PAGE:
Flax: Yesterday & Today


As in the pre-industrial world, hand crafted items take time. Flax is no longer harvested by hand and the processing of the linen from raw material (flax) to the finished yarn is also carried out in modern factories. But, the weaving and finishing however is still done on wooden, hand-shuttle looms at the Women’s Weavers Guild in Riga, Latvia. Our unique and often delicate designs can not be replicated on machine looms. It might take a little longer, but heirloom fabrics are worth the wait.

Our linen (flax) comes from Western Europe (France, Belgium, The Netherlands) where the world’s best flax is grown. Flax is grown in the Baltics, Russia, and China as well, but in these areas, the quality of the flax varies with the more extreme climatic conditions resulting in often inferior quality from season to season. In order to insure the highest quality of yarn, our flax is purchased in Western Europe and shipped to Lithuania, where it is processed, hackled and combed in rove, and spun into yarn. Much of our linen is natural color flax, but in many cases – again due to climatic variations in color from season to season, our natural color flax is dyed to obtain a consistent color from year to year.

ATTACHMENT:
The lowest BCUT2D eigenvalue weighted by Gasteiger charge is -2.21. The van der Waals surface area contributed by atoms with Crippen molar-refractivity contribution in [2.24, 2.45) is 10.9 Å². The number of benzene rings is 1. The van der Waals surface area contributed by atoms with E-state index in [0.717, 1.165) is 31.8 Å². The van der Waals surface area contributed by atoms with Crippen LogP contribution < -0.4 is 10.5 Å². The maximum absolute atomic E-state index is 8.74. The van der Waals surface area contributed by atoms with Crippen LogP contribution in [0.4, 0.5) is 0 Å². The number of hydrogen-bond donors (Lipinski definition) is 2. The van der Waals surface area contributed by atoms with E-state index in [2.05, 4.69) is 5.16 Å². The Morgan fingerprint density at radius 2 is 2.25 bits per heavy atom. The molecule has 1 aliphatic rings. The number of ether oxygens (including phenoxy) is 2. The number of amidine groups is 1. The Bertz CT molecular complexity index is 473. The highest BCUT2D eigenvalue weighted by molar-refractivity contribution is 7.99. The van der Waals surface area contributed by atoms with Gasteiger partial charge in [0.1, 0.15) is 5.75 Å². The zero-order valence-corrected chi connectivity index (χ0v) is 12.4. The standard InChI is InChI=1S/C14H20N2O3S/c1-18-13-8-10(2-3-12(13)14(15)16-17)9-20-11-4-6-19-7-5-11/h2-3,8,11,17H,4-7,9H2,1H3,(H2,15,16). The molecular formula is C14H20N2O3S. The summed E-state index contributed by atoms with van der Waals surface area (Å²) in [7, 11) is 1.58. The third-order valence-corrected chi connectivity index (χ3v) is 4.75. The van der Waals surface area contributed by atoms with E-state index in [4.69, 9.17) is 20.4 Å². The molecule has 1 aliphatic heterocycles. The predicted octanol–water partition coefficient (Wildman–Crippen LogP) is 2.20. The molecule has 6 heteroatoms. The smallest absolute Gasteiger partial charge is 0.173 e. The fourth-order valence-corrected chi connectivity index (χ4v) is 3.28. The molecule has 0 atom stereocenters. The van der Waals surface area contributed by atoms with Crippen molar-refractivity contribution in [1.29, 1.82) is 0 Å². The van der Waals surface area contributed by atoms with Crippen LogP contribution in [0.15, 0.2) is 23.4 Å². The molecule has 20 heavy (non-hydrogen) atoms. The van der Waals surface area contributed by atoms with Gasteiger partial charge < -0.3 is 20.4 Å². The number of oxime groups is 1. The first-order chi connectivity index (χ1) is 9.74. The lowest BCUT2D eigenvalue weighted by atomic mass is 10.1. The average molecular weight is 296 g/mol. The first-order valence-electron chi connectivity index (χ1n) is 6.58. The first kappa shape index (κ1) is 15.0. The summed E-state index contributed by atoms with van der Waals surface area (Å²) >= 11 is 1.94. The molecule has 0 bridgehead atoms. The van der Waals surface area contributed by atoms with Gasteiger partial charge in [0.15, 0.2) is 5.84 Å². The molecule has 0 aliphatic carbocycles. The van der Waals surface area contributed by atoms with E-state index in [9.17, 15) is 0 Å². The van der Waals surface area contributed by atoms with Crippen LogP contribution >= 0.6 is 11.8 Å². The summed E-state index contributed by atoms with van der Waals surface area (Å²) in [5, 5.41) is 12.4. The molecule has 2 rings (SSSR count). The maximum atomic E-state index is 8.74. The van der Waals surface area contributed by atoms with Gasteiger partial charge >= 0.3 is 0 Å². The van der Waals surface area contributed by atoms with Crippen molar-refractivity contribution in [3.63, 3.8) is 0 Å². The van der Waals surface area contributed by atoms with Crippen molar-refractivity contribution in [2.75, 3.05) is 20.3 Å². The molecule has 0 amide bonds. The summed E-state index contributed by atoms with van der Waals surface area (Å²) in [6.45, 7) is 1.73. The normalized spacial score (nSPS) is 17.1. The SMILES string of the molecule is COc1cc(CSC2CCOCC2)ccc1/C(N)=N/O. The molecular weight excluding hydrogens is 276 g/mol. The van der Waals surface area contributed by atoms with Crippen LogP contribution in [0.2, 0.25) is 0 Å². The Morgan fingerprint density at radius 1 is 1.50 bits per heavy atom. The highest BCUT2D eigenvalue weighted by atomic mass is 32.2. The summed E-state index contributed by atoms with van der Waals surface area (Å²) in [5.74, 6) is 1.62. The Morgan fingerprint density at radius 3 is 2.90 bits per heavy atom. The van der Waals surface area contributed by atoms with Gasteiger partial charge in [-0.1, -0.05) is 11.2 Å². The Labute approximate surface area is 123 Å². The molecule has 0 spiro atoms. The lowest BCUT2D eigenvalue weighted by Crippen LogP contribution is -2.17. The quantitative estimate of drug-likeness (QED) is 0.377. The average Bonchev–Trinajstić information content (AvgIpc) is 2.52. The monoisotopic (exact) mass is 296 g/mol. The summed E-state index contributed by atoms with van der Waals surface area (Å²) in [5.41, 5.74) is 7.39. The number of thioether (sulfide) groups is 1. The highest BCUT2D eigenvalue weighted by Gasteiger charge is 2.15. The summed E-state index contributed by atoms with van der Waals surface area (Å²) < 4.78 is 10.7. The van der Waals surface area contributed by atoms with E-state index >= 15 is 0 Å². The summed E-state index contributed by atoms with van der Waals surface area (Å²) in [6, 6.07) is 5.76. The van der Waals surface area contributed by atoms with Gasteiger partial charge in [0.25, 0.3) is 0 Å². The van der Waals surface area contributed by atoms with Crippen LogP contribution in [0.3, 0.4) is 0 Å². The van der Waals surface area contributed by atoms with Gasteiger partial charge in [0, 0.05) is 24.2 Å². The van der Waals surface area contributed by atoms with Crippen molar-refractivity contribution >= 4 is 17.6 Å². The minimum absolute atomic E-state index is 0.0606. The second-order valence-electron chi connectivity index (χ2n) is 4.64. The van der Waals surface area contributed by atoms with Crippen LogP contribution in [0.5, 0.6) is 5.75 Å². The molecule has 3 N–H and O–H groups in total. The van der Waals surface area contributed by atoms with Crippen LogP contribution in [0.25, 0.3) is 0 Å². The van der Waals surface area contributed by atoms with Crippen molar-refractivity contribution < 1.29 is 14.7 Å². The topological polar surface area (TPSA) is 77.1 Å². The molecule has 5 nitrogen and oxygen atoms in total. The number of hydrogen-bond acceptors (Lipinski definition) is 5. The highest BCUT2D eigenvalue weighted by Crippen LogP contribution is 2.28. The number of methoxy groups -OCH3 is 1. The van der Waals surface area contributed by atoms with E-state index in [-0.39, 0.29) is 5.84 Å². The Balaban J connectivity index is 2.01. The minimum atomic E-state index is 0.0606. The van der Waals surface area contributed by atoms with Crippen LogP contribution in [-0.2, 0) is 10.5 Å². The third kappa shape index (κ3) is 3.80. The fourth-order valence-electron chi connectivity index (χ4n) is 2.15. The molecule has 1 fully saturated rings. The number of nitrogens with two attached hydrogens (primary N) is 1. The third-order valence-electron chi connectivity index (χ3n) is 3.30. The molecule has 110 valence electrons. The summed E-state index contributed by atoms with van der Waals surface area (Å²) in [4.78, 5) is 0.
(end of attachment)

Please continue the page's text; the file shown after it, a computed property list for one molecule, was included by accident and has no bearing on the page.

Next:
Colored yarns are vat-dyed with color-fast dyes to prevent any color loss in washing.

Click on the photos below to view the various stages of development from the raw material (flax) to the finished product woven linen.